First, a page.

The Beyond Meat Initial Public Offering (IPO) launch in the US started at $25 and boomed to the highs of $225 before settling back down to $76 (Dec 19). The plant-based patties are used widely in large restaurant chains across the US and Canada. With Beyond Meat products, outlets like KFC, Subway, and the many different types of fast food outlets in the US are now able to offer plant-based offering. McDonald's is finally joining the plant-based wave and trialling them in stores in Canada.

Impossible Foods is another big budget plant-based meat company with a pre-IPO valuation of $1 Billion. Burger King (US) trialled and launched Impossible Foods Rebel Whopper to all of the US outlets.

Green Monday & Green Common. Founded by David Yeung, a social entrepreneur with a keen pulse on the ground. They run a Green Monday outreach program (eat plants one day a week) as well Green Monday Ventures, which founded Omnipork (plant-based pork).

Pork is one of the largest projected meats to grow by 2050. Early in 2020, Impossible Food launched grounded pork.

 

WHY is this relevant? – The rise of these businesses whets the appetite of other major companies to invest in plant-based meat.

#2 Eco System Builders, defined as organisations enabling many vegan businesses. 

Three organisations come to mind globally; Pro Veg, Good Food Institute and Centre for Responsible Future.


Pro Veg is a not-for-profit founded in Europe – which has a mission to halve the global consumption of animals by 2040. It’s enabling meat companies and major food producers to adopt more plant-based options. They held the New Food Conference in 2019 with an amazing turnout. It’s on again in 2020.

Good Food Institute, a not-for-profit founded in the USA, is effectively enabling meat companies and the food industry to share knowledge and adopt more plant-based and cell-based options. Their mission to create good food, free from animal farming.

Closer to Australia, in Singapore, Centre for Responsible Future is doing several initiatives including holding the Disruption in Food Summit in Singapore. Similar to the New Food Conferences in Europe and US, the DFSS is the leading regional event for food disruptions and industry innovators. I was on a panel discussion for the 2019 event and the here are the highlights.

#3 Eat Lancet Report - Brought together 37 international experts of food, planet and health and asked a simple question. How do we feed the world population of 10 billion people with the planetary boundaries?

The answers they came up with were profound. Simply, one goal is to drastically limit our current protein in take from animal products.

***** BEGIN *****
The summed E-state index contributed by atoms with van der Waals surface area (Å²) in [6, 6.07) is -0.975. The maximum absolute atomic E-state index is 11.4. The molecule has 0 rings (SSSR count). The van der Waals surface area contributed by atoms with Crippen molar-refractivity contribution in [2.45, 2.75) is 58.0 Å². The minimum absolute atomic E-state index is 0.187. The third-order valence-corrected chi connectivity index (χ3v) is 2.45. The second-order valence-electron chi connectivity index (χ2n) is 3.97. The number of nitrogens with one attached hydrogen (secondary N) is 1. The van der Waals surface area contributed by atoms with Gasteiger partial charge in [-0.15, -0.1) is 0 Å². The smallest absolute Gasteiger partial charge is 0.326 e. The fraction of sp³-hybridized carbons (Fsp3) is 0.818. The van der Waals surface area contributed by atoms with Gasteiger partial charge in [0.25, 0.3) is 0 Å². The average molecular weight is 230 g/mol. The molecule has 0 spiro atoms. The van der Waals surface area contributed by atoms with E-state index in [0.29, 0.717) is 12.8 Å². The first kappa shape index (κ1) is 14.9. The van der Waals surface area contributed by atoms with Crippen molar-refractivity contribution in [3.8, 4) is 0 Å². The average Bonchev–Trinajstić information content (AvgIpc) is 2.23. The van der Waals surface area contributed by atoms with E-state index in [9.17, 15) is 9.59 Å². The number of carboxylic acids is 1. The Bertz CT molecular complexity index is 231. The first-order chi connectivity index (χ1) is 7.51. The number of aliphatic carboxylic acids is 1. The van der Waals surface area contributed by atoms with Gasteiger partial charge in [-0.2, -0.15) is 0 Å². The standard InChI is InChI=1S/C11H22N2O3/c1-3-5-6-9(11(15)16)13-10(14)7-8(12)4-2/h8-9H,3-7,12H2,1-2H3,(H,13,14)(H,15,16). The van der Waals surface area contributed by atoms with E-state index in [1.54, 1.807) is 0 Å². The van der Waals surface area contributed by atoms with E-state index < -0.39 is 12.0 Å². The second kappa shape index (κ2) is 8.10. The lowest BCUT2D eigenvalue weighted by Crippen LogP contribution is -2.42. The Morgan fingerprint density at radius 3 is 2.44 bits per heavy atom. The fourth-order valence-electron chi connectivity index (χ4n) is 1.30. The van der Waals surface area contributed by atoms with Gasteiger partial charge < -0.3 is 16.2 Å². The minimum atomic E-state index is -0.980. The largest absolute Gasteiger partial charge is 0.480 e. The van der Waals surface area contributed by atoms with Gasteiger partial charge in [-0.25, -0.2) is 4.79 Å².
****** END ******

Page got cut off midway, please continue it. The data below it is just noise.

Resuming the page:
This conclusion is starting to filter through the medical and food industries to accelerate the adoption of plant-based. If you would like to find out more about this topic, we have a presentation which shares the insights from this report.

#4 Launch of Tech Startups in Seafood - Shiok Meats – a cell-based seafood company launched in Singapore and was the first company to be accepted into Y-Combinator (startup incubator famous for starting up AirBnb, Stripe, Dropbox etc). I interviewed the founders at the Disruption in Food Summit in Singapore.

Then on the other side of the world, Maiko Van der Meer, who served as CEO of a prawn company has left his role to start a plant-based seafood company in Europe.

#5 Largest meat and egg companies launching plant-based versions. Brazil’s Largest Egg producer is one example. And Tyson, one of the world largest meat producers, is planting seed money into Venture funds like Big Idea Ventures, together with Singapore Government Investment vehicle Temasek Holdings. Tyson Ventures invested in Beyond Meat and exited.

Conclusion

These are the top 5 highlights, both in Australia and globally.

We are now starting to see the seedlings sprout towards a plant-based world.

That’s a big call but many business and institutions are aiming for this.

If you would like to know how to position your impact business to stand out like some these brands above, do contact us at engage [@] Betacatalyst.com.au.

We have a ready for growth diagnostic which measures Purpose, People and Planet Strategies as well s our Profit drivers. When these pillars are strengthened, you can maximise your organic growth and attract the funding, including venture capitalists.

Here’s to very bright 2020 and the next decade.

Bob Ratnarajah